That’s why there is a ring of military bases, and forward-looking radar, and S300 and S400 missiles and aircraft — because they know that the Arctic is hugely important for economic development.
On Tuesday, they approved another billion dollars to build two more nuclear icebreakers. That’s just something they do on a Tuesday. While in the U.S., it took 10 years to have the Coast Guard contract one conventional icebreaker that won’t be ready before the end of the decade, because it has to be built domestically, and the U.S. hasn’t built an icebreaker in 35 years.
So, it’s totally understandable why Russia is investing that much money and effort and political capital. Putin is there whenever they launch a new nuclear icebreaker or they open a new military base. Putin is there for the photo op. And it caters to an element of Russia, the Russian empire, Soviet Union, the Arctic, the Arctic frontier. In the U.S., you don’t really have that psyche.
In Canada, 10, 15 years ago, Prime Minister Harper did that a little bit. He would become a little bit more nationalistic when he would talk about the Arctic, and how the Arctic is part of the Canadian heritage, and the Arctic is Canada, Canada is the Arctic, and so forth. But again, no one cared. Of course I’m exaggerating here, but you don’t have 20% of your GDP being generated above the Arctic Circle.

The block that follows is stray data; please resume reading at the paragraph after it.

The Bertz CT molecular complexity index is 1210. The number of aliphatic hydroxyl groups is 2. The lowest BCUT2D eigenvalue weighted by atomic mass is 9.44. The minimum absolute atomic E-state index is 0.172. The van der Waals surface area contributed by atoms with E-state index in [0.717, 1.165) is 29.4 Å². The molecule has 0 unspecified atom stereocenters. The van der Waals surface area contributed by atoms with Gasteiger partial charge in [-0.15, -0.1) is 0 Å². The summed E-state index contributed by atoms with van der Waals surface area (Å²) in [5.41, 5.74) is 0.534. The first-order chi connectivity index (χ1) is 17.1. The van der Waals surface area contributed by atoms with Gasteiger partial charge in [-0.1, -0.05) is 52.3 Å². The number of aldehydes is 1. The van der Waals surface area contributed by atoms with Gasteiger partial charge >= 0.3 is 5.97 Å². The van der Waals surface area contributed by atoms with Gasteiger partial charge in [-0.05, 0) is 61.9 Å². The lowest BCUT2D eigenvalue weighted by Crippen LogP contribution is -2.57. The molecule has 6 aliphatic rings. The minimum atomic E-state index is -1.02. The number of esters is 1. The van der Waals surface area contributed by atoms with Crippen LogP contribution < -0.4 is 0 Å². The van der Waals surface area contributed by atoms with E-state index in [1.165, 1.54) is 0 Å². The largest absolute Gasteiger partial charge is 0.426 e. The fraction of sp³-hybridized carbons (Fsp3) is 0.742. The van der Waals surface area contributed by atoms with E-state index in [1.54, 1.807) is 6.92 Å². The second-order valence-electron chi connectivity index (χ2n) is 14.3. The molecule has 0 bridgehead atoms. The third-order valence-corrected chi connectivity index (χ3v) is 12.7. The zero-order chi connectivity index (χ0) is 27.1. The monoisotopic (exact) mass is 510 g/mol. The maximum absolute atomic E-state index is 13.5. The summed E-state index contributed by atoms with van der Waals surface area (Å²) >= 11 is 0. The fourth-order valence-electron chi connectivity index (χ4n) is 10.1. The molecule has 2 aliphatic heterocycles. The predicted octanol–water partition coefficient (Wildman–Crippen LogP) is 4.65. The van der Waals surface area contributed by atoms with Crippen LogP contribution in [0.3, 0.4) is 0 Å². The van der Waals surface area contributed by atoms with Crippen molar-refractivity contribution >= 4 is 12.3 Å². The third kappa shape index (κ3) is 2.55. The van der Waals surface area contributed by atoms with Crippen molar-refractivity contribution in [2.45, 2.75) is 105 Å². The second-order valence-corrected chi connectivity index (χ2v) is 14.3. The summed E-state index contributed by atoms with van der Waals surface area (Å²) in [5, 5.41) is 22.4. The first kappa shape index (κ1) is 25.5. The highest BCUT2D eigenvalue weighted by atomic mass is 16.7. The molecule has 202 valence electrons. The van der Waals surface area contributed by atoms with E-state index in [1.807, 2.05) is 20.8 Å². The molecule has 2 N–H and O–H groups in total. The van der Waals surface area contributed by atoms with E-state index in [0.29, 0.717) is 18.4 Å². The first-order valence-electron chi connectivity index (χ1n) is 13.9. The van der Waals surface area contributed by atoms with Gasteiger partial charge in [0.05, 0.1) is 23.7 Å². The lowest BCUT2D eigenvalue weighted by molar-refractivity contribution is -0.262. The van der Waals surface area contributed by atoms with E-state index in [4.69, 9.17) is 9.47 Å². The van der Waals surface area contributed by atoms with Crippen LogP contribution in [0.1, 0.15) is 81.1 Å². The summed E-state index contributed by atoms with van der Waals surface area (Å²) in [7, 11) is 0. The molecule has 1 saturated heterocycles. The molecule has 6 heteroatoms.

I mean, purely from a logistical aspect, what Russia has been able to do the last 10 years is really, really impressive. You can be for it, you can be against it. You can say the environmental risk is not worth it. We should stop producing oil and gas, and the geopolitics of it. But just looking at it from the infrastructure in the Arctic, and building the ships needed to get the oil and gas out of there, and doing it all in 24-hour darkness in the Arctic, it’s really, really impressive.
It takes a lot of effort, a lot of money. And people were skeptical, but Russia is doing it. And Western Europe and Japan and China are customers of what Russia is producing and exporting in the Arctic.
For the US and Europe, the solution is probably not ‘drill, baby, drill’
FREIGHTWAVES: Yeah, it seems like Russia’s competitive advantage. Canada and other countries also have access to these resources, theoretically. But Russia’s really the one that is investing the most into this, and seeing the most benefit from this massive shoreline that it has with the Arctic Circle.
So, should the U.S. be taking this more seriously? What do you think would be the approach from the U.S. or Europe that counteracts this, or that takes potential Arctic resources more seriously?
HUMPERT: Well, I mean, the question is, should we? Personally, I’m glad we’re not drilling for oil and gas in the Arctic.